One of my favorite websites is Wordsmith.Org's "A Word a Day," which every morning sends an email with a word and its definition. But even the Wordsmith makes the occasional mistake – and I'm not talking about the time a few years ago when he let me be the guest wordsmith for a week, doing a series of pirate themed words. One of my highest honors, up there with getting Talk Like a Pirate Day as the theme of a New York Times crossword puzzle.
This morning's word-a-day e-mail came with this opening:
"Which came first, the chicken or the egg? We can ponder endlessly without ever solving that paradox."
Not if we were listening during biology we can't. The egg predates chickens by hundreds of millions of years. Dinosaurs laid eggs. The earliest fish laid eggs. Eggs have been the preferred means of reproduction long, long before there were chickens.
The question should be asked: Which came first? Eggs or things that lay eggs? Or possibly: Which came first, the chicken or the chicken egg? And I'm pretty sure either way, biologists would look at you with pity for asking something so simplistic, then spit out an answer.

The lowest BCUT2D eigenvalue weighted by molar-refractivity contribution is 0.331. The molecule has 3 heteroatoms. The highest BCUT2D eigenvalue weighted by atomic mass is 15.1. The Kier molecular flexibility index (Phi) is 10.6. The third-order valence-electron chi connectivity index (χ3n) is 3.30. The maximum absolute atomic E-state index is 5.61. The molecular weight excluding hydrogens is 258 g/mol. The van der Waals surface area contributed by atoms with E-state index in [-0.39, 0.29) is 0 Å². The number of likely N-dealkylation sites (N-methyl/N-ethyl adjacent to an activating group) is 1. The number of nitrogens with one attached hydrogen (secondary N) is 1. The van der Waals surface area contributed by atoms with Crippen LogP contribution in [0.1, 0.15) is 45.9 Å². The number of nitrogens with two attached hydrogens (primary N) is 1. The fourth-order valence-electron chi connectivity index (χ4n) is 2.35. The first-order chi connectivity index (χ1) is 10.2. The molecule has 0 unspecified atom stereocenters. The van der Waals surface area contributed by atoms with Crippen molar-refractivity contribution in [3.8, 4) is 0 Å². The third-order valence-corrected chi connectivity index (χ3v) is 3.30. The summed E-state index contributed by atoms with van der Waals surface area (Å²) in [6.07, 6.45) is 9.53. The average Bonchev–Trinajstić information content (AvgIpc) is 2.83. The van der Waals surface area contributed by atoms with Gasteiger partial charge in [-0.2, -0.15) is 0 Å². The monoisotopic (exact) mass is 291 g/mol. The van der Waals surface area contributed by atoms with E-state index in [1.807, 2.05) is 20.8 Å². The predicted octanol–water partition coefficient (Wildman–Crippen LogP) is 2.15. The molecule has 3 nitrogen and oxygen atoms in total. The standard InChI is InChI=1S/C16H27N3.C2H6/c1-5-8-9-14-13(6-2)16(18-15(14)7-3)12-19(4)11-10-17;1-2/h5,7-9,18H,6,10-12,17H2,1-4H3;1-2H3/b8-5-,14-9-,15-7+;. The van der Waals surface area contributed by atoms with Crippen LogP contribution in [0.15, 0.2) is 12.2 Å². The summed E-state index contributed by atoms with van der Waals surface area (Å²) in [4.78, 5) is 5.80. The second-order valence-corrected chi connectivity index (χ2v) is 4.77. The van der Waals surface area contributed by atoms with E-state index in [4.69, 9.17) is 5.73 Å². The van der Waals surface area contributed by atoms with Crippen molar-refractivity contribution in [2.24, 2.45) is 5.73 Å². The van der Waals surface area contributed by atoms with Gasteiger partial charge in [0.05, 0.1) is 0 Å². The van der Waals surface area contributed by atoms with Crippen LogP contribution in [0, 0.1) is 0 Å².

Or, if you're a biblical literalist, the answer is easy. Genesis said God created all the animals, the beasts in the field and the fish in the sea and the birds in the sky – presumably including chickens – in a single day. It doesn't say anything about creating their eggs, then waiting around for them to hatch They would have gotten around to laying eggs some time later.
Either way, the chicken or the egg question is no paradox. It's just a way of trying to sound profound without thinking. Drives me crazy.